of the most amazing artists-
BA: I saw Sherman’s “Untitled (Film Still #50)”—
the one where she's sitting on a couch with that
leopard trim outfit and the African art in the
SF: I love that one.
BA: It was a huge one.
BA: Did you see it at the –
SF: She—at the fair [Armory]. Yes. They
actually bought it from us.
BA: Are you kidding?
SF: No. That's the largest size that Cindy
BA: And that's in an edition of three, right?
SF: Yes. She started with the 8 by 10s which
was the original film still size.
SF: So that's the size I'd want the most
because that's the-
BA: The authentic original...
SF: The authentic one--
BA: And there's ten in that edition.
SF: In that edition. Then she did the 30 by
40s size because people wanted them bigger.
SF: Her contribution to photography, to
conceptual art, to performance art, I mean,
she's in a league of her own.
BA: Absolutely. As R. Prince would say: “The
best of my generation”.
SF: And the “Pictures Generation” at the
Metropolitan Museum—did you see that show?
BA: I did.
SF: Brilliant show. .
BA: Has there been an artist you initially fell
in love with and then over time and repeated
viewings found not as interesting, and,
conversely, has there been an artist you didn’t
have strong feelings for and then grew to love?
SF: Sure. Though I've always been definite in
BA: Do you collect yourself?
SF: I've been really interested in outsider
art lately. Robert Manley, who you know--
BA: Hey, a friend.
SF: … took me to the Outsider Art Fair. So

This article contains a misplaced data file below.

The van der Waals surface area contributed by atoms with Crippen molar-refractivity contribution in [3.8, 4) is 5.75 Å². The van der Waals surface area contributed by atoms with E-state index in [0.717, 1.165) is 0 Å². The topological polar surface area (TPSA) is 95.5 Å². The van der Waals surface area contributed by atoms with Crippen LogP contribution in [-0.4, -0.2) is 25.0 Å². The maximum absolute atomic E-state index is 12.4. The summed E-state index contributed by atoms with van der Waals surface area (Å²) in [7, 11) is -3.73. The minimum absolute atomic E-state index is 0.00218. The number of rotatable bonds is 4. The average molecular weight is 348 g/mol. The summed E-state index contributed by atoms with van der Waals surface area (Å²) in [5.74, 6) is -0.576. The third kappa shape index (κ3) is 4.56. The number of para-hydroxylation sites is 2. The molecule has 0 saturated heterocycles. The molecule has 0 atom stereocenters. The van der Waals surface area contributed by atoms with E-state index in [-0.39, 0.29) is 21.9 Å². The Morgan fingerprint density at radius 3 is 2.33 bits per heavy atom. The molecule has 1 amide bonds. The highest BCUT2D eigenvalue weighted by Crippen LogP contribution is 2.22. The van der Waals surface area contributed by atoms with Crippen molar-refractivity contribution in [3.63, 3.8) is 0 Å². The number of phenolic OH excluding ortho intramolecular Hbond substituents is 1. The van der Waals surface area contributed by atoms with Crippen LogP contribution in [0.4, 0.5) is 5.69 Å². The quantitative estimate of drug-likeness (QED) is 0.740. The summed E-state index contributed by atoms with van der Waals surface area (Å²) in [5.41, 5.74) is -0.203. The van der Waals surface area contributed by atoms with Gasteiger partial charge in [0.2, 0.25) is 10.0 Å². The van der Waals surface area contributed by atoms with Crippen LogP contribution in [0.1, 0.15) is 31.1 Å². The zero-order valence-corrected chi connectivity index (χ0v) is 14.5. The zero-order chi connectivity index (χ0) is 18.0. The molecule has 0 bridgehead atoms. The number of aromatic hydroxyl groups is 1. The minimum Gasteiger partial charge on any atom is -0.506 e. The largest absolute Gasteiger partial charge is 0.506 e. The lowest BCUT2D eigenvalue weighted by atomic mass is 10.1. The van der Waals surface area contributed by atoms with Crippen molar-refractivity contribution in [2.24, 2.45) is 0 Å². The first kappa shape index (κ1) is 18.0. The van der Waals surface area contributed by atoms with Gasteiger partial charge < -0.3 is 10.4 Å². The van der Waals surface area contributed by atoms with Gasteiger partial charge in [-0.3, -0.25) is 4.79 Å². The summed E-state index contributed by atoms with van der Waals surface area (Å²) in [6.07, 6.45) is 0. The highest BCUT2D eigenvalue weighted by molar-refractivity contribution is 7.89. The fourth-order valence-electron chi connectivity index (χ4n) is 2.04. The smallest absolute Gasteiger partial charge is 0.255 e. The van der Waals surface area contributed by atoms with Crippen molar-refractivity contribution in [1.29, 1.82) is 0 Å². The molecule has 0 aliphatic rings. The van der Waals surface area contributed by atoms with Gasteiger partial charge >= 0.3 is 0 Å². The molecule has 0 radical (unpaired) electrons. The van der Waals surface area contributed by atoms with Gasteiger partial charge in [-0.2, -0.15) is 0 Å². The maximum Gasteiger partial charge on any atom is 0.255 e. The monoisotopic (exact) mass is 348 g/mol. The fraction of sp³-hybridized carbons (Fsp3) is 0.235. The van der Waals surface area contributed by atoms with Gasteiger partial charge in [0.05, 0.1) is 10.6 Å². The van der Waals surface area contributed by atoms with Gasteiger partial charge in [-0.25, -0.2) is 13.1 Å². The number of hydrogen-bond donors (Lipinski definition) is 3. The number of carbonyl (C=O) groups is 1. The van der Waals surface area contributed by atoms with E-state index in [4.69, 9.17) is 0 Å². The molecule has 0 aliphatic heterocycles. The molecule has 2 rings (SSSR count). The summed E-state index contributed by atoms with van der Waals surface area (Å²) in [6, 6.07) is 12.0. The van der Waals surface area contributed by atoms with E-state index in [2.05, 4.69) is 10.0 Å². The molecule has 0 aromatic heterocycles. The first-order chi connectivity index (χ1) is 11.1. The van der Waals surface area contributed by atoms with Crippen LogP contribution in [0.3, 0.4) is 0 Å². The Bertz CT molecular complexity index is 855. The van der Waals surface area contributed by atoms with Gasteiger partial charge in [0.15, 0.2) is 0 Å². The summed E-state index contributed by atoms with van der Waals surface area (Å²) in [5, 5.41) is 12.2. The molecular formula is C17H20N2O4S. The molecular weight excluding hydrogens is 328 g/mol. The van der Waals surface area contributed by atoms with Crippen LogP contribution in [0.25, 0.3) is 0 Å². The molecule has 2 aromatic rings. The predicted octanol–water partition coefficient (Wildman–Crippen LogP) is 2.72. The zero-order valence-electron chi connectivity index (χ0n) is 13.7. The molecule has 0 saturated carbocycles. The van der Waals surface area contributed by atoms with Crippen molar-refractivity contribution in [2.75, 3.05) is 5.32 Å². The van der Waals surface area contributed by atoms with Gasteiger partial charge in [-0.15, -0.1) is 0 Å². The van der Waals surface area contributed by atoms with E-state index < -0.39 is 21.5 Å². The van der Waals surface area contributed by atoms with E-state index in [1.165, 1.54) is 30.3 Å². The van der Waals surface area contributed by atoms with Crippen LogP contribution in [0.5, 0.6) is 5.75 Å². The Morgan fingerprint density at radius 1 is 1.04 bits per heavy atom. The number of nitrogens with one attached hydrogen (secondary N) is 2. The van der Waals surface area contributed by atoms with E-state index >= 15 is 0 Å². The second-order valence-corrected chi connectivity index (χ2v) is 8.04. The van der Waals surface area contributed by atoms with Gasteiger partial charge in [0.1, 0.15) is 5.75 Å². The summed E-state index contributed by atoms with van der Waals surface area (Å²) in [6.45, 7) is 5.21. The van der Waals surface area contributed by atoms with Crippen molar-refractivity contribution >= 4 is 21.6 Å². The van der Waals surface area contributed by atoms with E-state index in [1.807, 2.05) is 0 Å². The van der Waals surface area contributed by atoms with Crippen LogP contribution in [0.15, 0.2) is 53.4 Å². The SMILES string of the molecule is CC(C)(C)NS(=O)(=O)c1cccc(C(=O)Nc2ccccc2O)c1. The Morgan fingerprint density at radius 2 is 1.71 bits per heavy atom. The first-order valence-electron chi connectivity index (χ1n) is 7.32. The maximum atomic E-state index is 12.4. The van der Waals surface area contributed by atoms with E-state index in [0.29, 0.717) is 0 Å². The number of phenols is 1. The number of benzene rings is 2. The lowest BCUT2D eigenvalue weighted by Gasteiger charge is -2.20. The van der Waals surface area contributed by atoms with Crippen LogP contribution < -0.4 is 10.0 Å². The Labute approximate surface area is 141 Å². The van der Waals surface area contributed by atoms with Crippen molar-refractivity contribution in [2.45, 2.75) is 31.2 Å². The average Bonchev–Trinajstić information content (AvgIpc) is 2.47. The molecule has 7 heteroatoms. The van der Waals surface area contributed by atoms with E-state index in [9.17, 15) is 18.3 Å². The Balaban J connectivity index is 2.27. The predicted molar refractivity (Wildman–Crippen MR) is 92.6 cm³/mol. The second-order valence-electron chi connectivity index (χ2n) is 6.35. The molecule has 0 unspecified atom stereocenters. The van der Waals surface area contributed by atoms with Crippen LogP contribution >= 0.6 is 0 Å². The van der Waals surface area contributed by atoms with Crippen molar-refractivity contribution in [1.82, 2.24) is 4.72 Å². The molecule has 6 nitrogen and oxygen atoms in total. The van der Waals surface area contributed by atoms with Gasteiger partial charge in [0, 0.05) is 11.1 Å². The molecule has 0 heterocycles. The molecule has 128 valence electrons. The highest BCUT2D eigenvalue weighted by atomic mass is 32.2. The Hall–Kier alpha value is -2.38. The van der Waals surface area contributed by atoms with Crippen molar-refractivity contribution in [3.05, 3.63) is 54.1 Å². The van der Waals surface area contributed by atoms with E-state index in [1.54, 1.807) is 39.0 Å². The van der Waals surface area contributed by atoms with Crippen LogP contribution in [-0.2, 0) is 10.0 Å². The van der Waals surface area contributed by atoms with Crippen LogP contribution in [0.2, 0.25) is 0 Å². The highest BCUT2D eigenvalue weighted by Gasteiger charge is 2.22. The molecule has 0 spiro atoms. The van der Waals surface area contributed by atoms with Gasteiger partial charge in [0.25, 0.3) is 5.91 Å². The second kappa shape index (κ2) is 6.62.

that was my most recent purchase —a Lee Godie—who
was a homeless woman making art in Chicago. And
she was fascinated by the well-to-do and would
sort of troll department stores and fancy places
in Chicago and would sell her work on the steps
of the Art Institute. And depending on how she
was feeling one day, she would either sell you a
painting for five dollars or ask for $20,000.
BA: Oh, I was going to ask you, are there any
particular books that you've read on art that
have really been of great interest?
SF: Michael Crichton wrote the first catalog
of Jasper Johns work which I'm reading right
BA: Isn't he a fiction writer?
SF: Absolutely. He wrote “Jurassic Park” and
“E.R”. But he was a great friend of Johns’ who
asked him to write the catalog for his Whitney
exhibition in the late 1970s.
Marcia Tucker wrote a memoir called “A Short
Life Of Trouble: Forty Years In The Art World”.
She was the first female curator at the Whitney
and the founder of The New Museum which is now
on Bowery. That’s a really interesting portrait
of the art world in the 1960s and 1970s. And
there's a biography on Basquiat by Phoebe
Hoban—it's called “Basquiat: A Quick Killing in
Art” and a really interesting portrayal of the
art scene in the 1980s.
I read a lot. You have to read all the time. I
read Jerry Saltz and of course Roberta Smith.
BA: Did you know they’re husband and wife?
SF: Of course! How I’d love to be a fly on
the wall in their living room.